As we headed north to Havasu NWR, we noted large numbers of Tree Swallows foraging over the road.  Within the past week, we've seen Tree Swallow numbers skyrocket.  At Pintail Slough, we enjoyed the increase in bird activity that comes after a rain, though we didn't have any rare species.  A couple of Violet-green Swallows were good to see, indicating the beginning of their spring migration.  With the exception of a few sightings of single individuals in early Feb, this weekend was the first real movement of this species we've seen this year.  This is actually a late arrival, as Violet-greens should show up around the first week of February.  Another spring migrant, a singing Ash-throated Flycatcher, was right on time.  This was a county year bird for me, as was a flyover flock of White-faced Ibis.  After a bit of walking, we discovered a few swarms of Neuropterans.  Freshly molted adults were emerging en masse.  Surprisingly few birds were taking advantage of this easy food source, though I suspect all the swallows foraging over the road were doing just that.

Pintail Slough - leafy cottonwoods and storm clouds

We ended our Sunday birding around Bullhead City, where we saw the continuing Mew Gull twice.  While we were driving through Bullhead City in the mid-afternoon, we briefly saw it fly over the car.  Around 6 p.m., it showed up at Katherine Landing and loafed with the Ring-billed Gulls.  Alas, the Thayer's Gull seen earlier in the week did not show up.  It was interesting to note that numbers of California Gulls were way, way down, with only a handful of individuals seen.  Herring Gulls were absent altogether.  We did see five Horned Grebes on Lake Mohave, and three Wood Ducks in the area.  A male Red-breasted Merganser was unusual for this time of year, and another county year bird.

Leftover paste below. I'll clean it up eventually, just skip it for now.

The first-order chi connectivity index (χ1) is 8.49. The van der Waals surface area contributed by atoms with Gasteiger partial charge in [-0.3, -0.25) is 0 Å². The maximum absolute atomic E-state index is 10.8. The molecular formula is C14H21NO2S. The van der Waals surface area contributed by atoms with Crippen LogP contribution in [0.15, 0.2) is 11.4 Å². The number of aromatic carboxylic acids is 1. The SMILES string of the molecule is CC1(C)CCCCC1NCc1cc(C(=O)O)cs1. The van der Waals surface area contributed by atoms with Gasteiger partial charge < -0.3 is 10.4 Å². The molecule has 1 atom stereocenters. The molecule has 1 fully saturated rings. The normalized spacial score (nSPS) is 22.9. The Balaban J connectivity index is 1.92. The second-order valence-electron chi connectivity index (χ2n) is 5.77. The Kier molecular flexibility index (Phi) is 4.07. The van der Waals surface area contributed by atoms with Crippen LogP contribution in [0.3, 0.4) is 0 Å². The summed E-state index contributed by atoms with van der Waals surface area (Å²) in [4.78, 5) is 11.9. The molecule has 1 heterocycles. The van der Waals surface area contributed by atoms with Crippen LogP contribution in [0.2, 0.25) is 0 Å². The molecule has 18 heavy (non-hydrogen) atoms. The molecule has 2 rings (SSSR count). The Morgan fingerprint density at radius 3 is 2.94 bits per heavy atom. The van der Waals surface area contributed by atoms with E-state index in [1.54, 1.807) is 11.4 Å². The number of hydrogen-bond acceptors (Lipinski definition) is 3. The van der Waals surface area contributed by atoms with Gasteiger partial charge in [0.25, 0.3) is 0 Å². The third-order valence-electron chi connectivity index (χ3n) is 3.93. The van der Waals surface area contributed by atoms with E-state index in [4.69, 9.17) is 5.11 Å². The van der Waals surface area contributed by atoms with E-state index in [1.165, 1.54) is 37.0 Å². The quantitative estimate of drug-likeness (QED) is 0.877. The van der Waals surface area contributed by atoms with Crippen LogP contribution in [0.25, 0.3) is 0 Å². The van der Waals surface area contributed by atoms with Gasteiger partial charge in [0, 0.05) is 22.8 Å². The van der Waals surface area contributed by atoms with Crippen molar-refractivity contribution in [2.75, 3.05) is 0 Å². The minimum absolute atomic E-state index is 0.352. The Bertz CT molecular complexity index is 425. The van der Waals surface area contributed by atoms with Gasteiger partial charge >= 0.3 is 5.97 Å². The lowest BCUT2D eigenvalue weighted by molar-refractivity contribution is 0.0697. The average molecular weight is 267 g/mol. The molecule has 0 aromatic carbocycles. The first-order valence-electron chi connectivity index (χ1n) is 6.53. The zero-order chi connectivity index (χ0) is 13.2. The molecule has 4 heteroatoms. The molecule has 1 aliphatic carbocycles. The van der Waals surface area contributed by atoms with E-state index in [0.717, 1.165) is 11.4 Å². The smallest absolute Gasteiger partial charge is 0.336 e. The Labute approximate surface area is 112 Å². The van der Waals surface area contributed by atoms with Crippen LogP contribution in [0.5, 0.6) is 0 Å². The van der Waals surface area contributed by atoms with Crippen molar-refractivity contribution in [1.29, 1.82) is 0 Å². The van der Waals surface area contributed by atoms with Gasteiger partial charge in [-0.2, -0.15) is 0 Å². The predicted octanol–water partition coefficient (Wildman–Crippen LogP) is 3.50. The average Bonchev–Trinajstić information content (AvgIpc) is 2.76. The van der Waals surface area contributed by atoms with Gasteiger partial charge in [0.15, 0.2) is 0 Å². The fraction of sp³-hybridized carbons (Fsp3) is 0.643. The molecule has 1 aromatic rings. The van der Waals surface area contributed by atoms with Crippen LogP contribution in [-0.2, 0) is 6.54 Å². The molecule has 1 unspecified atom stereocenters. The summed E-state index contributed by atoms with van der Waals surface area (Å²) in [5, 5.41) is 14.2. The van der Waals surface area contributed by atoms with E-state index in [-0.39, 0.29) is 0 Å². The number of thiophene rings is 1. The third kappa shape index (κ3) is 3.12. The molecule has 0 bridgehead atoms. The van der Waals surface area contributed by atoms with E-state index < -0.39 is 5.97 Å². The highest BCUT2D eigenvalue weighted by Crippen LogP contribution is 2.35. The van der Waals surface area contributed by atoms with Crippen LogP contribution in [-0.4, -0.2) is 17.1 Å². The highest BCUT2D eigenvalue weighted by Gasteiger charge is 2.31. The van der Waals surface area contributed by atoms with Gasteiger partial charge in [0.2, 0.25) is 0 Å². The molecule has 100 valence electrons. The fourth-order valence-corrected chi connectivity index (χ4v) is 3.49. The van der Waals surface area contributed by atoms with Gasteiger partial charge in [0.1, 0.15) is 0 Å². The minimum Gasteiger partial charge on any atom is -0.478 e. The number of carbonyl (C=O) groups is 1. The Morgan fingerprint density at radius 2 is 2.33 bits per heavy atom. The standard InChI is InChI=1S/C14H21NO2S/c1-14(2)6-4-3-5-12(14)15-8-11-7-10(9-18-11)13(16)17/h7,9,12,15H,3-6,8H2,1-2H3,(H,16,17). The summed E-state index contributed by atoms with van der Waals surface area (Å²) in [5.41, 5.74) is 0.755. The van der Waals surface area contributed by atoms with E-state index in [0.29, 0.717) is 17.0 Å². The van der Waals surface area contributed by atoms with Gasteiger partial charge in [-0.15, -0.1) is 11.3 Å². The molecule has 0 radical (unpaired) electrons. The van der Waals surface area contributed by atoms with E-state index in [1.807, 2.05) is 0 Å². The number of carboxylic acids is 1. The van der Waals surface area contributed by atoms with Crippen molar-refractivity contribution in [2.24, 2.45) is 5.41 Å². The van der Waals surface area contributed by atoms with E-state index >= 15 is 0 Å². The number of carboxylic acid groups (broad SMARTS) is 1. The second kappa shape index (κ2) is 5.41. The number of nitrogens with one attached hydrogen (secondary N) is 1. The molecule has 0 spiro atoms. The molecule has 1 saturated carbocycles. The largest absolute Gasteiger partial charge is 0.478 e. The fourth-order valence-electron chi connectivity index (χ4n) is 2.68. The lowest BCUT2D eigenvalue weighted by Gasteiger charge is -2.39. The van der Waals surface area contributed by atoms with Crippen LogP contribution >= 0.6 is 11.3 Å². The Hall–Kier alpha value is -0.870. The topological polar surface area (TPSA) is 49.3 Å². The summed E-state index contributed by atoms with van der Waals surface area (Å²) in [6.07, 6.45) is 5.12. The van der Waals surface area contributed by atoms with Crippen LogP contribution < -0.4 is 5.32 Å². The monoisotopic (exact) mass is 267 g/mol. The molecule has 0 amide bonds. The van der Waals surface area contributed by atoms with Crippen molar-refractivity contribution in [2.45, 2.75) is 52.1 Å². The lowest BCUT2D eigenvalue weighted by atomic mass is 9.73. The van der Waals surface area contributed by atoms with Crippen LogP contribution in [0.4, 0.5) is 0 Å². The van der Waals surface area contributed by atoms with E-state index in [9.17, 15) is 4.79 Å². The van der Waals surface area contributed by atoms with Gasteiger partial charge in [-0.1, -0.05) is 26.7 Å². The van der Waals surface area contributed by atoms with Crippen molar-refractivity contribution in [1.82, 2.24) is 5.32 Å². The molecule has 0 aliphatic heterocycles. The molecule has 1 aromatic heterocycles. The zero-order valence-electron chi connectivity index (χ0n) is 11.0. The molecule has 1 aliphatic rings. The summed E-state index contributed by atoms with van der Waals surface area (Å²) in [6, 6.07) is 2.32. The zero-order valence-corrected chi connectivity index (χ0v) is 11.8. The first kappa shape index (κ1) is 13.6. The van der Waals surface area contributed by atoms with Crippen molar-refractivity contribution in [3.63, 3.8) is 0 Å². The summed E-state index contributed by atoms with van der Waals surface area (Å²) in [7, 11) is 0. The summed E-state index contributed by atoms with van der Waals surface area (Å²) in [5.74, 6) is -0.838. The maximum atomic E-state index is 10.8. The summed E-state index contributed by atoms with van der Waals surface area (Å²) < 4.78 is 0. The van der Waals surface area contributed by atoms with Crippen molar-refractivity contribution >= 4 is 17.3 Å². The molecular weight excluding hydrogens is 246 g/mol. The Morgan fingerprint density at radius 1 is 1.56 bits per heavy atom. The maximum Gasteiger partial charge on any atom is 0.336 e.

One of two males in the bread line at Katherine Landing

Monday was spent around the Bill Williams Delta.  We checked out Mosquito Flats, a beautiful stretch of riparian forest with complex structure and very little tamarisk.  The cottonwoods are fully leafed out, humming with the constant buzz of bees, and ready for migrant warblers.  The warblers, of course, are not migrating yet, and the birding was a little slow.  Fortunately there were other distractions.

 Cool fungus

Crayfish - an invasive species.  I managed to trap this one under my boot so we could get a better look at it.

Tent caterpillars were everywhere!

Most of the trees are fully leafed out.
We headed for the Bill Williams Delta, one of the best birding spots in the region.  There are almost always rare species to be found at this spot, and it is always exciting to bird, as it seems to offer more turnover than other places.  Some of the continuing rarities were Greater Scaup, Barrow's Goldeneye, and Black Scoter.  Almost all of the scaup, a flock of 230, were fairly close to our viewpoint, allowing us to get an accurate count and search for Lesser Scaup (none found).  The two female Black Scoters were with the scaup, as usual, and we counted eight Barrow's Goldeneyes, a new high count for us this winter.